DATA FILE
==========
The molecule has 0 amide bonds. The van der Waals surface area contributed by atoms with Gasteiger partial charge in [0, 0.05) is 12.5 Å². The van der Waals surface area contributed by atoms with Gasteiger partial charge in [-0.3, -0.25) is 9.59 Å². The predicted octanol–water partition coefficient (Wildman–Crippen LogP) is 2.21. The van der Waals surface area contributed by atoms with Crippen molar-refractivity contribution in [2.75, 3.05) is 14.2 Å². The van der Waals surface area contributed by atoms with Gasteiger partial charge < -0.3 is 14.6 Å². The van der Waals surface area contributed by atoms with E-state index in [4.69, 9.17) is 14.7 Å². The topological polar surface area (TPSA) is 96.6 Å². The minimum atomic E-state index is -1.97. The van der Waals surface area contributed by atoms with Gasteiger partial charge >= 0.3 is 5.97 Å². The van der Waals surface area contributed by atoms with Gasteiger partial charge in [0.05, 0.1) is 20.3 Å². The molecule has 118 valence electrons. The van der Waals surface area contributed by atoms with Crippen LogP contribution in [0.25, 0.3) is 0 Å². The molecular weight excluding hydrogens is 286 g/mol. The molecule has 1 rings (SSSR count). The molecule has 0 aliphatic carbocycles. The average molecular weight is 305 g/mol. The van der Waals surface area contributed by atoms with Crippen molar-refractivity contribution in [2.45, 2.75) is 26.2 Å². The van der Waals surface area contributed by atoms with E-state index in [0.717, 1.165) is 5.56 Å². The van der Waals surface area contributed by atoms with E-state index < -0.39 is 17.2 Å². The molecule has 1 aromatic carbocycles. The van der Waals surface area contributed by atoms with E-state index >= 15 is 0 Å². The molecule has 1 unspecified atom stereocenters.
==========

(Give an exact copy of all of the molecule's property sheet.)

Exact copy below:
The molecule has 0 amide bonds. The van der Waals surface area contributed by atoms with Gasteiger partial charge in [0, 0.05) is 12.5 Å². The van der Waals surface area contributed by atoms with Gasteiger partial charge in [-0.3, -0.25) is 9.59 Å². The predicted octanol–water partition coefficient (Wildman–Crippen LogP) is 2.21. The van der Waals surface area contributed by atoms with Crippen molar-refractivity contribution in [2.75, 3.05) is 14.2 Å². The van der Waals surface area contributed by atoms with Gasteiger partial charge < -0.3 is 14.6 Å². The van der Waals surface area contributed by atoms with E-state index in [4.69, 9.17) is 14.7 Å². The topological polar surface area (TPSA) is 96.6 Å². The minimum atomic E-state index is -1.97. The van der Waals surface area contributed by atoms with Gasteiger partial charge >= 0.3 is 5.97 Å². The van der Waals surface area contributed by atoms with Gasteiger partial charge in [0.05, 0.1) is 20.3 Å². The molecule has 118 valence electrons. The van der Waals surface area contributed by atoms with Crippen LogP contribution in [0.25, 0.3) is 0 Å². The molecular weight excluding hydrogens is 286 g/mol. The molecule has 1 rings (SSSR count). The molecule has 0 aliphatic carbocycles. The average molecular weight is 305 g/mol. The van der Waals surface area contributed by atoms with Crippen molar-refractivity contribution in [2.45, 2.75) is 26.2 Å². The van der Waals surface area contributed by atoms with E-state index in [0.717, 1.165) is 5.56 Å². The van der Waals surface area contributed by atoms with E-state index < -0.39 is 17.2 Å². The molecule has 1 aromatic carbocycles. The van der Waals surface area contributed by atoms with E-state index >= 15 is 0 Å². The molecule has 1 unspecified atom stereocenters.